Pacific Media Watch Newsdesk
Pacific Media Centre project students and interns announced for the year this week include two budding documentary makers and a seasoned journalist from Fiji with more than two decades of experience.
Jean Bell has been appointed the Pacific Media Watch contributing editor for 2018 and posted her first story this week about concerns over food safety and a politically “contained” debate seven years after the Fukushima Daiichi nuclear power plant disaster in Japan in March 2011.
She is a current student at Auckland University of Technology, studying towards a Postgraduate Diploma in Communication Studies, majoring in journalism.
Bell also graduated from the University of Auckland in 2016 with a Bachelor of Arts double major in politics and international relations.
In 2017, Bell worked as a legal secretary in a commercial law firm and spent her free time working on freelance journalism projects and writing news for Auckland radio station 95bFM.She will also be hosting the Pacific Media Centre’s weekly radio programme Southern Cross.
Bell admits she is no expert in Pacific journalism or politics, “but that’s one reason why I wanted to apply.
“I see this as a chance to learn more and widen my skill base while also bringing the valuable skills I already have to help drive this project.”
Sri Krishnamurthy (left) at the University of Auckland’s Pacific Fale with NZIPR manager Dr Gerard Cotterell. Image: David Robie/PMC
Originally from Fiji, Krishnamurthi has always had a strong connection with – and a deep interest in – what is happening in the Pacific region.
He is currently a part-time student in the Postgraduate Diploma in Communications (Digital Media) course at AUT. He also has an MBA (Massey University).
Krishnamurthi worked for many years as a journalist with the now-defunct New Zealand Press Association newsagency and has held a variety of senior communications posts, including Northland Inc., an iwi (Ngatiwai) organisation, the Ministry of Pacific Island Affairs and as a minister’s press secretary.
“The media landscape has changed with the advent of the digital age, but the fundamentals of working as a journalist, a public relations practitioner, or in communications, require the same inherent skills they always have – albeit with some enhancements,” he says.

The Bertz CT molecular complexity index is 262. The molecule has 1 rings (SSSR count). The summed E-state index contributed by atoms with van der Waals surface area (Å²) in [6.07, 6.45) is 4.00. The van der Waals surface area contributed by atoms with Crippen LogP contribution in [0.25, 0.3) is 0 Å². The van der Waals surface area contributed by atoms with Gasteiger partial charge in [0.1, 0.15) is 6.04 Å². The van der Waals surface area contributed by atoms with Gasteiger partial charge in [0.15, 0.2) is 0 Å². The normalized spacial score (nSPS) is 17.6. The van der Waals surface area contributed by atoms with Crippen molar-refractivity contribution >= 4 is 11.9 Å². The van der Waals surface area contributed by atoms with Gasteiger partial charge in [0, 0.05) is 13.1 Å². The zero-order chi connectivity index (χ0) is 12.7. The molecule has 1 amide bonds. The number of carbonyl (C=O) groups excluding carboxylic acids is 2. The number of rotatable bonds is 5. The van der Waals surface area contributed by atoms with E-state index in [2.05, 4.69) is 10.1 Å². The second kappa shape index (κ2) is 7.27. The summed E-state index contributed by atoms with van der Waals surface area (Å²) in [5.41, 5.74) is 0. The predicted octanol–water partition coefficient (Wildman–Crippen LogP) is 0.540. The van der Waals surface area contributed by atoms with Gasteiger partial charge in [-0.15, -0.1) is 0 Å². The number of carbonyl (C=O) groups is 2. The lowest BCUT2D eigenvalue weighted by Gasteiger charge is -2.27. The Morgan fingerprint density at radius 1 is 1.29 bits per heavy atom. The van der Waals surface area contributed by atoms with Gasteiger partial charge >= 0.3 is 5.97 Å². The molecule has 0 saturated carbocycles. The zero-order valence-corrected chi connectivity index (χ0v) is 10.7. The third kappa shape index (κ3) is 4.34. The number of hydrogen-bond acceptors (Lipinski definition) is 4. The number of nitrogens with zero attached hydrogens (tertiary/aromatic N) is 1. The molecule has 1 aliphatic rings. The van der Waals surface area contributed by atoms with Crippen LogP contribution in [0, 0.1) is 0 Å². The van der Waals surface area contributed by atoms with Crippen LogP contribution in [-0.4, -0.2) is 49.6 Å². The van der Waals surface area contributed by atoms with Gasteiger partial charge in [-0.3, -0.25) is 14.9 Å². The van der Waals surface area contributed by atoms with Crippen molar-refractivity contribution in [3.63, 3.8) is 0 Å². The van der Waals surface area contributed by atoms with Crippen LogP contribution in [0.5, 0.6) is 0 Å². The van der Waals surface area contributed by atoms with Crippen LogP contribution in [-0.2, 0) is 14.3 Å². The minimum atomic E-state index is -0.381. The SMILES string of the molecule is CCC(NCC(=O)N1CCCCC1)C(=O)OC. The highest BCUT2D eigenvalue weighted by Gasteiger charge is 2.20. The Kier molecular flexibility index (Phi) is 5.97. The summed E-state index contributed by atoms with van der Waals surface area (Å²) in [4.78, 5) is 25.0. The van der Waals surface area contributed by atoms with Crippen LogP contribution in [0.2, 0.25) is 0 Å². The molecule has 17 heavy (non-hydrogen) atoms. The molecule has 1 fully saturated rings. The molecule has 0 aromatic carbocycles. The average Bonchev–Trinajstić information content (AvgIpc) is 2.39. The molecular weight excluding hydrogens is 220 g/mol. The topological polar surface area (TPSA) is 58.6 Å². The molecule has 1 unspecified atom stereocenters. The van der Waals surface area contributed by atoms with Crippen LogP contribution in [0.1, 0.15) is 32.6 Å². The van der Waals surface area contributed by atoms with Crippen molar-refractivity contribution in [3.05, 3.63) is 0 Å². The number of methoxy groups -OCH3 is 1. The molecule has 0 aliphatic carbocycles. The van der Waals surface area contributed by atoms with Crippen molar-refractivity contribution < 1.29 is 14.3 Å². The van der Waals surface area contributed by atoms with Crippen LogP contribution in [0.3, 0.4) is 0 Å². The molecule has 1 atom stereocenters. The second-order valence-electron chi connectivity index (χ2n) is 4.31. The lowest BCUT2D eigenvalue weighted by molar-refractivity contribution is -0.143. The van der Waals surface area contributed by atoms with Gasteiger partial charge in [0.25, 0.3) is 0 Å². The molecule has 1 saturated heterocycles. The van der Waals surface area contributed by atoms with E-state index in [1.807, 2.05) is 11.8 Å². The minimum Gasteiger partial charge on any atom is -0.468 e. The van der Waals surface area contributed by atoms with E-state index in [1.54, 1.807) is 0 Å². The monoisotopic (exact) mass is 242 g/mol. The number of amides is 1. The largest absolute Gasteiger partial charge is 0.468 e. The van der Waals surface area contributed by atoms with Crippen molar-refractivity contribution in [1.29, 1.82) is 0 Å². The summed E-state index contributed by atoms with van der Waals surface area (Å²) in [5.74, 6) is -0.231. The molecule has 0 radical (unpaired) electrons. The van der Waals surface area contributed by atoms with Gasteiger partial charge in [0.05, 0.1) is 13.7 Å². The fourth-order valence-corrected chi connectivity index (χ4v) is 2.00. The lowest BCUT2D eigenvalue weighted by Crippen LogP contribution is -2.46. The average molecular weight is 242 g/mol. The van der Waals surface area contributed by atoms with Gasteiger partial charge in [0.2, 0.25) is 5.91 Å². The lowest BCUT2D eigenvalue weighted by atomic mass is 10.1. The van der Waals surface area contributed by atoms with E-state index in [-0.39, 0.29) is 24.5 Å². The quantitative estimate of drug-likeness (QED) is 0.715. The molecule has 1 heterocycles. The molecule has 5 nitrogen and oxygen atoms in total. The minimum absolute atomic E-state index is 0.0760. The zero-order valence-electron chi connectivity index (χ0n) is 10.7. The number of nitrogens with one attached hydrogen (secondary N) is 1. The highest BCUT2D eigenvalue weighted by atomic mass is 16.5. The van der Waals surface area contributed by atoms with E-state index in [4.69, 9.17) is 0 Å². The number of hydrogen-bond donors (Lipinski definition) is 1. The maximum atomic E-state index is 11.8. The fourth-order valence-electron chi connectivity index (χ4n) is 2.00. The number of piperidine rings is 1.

The two students going to Fiji this semester on the Bearing Witness climate change project are Hele Ikimotu and Blessen Tom, both on the Postgraduate Diploma in Communication Studies degree and keen to develop their screen production and writing skills.
Hele Ikimotu … passionate about Pacific stories. Image: PMC
Of Niuean and Banaban descent, Hele Ikimotu completed his Bachelor of Communication Studies degree majoring in journalism last year and worked as an intern on the NZ Institute for Pacific Research project.
Ikimotu is currently employed by the Office of Pacific Advancement at AUT, working for the the Oceanian Leadership Network, a new initiative at the university.
“I have a passion for Pacific stories, issues and people,” he says. “ I believe there needs to be more coverage on the Pacific community and positive representation of Pacific people.”
Blessen Tom … directed short films. Image: PMC
Blessen Tom, originally from India, completed his Bachelor and Masters in Literature and is now pursuing his studies in digital media.
He is passionate about visual storytelling and documentaries.
Tom directed two short films and a drama, and is currently working on a mini documentary series for YouTube.
Pacific Media Centre director Professor David Robie described the project-winners as a “talented team” and looked forward to working with them this year.
He also praised project partners the Pacific Centre for the Environment and Sustainable Development (PaCE-SD), University of the South Pacific Journalism Programme, NZ Institute for Pacific Research (NZIPR), AUT’s Te Ara Motuhenga and Evening Report.
Article by AsiaPacificReport.nz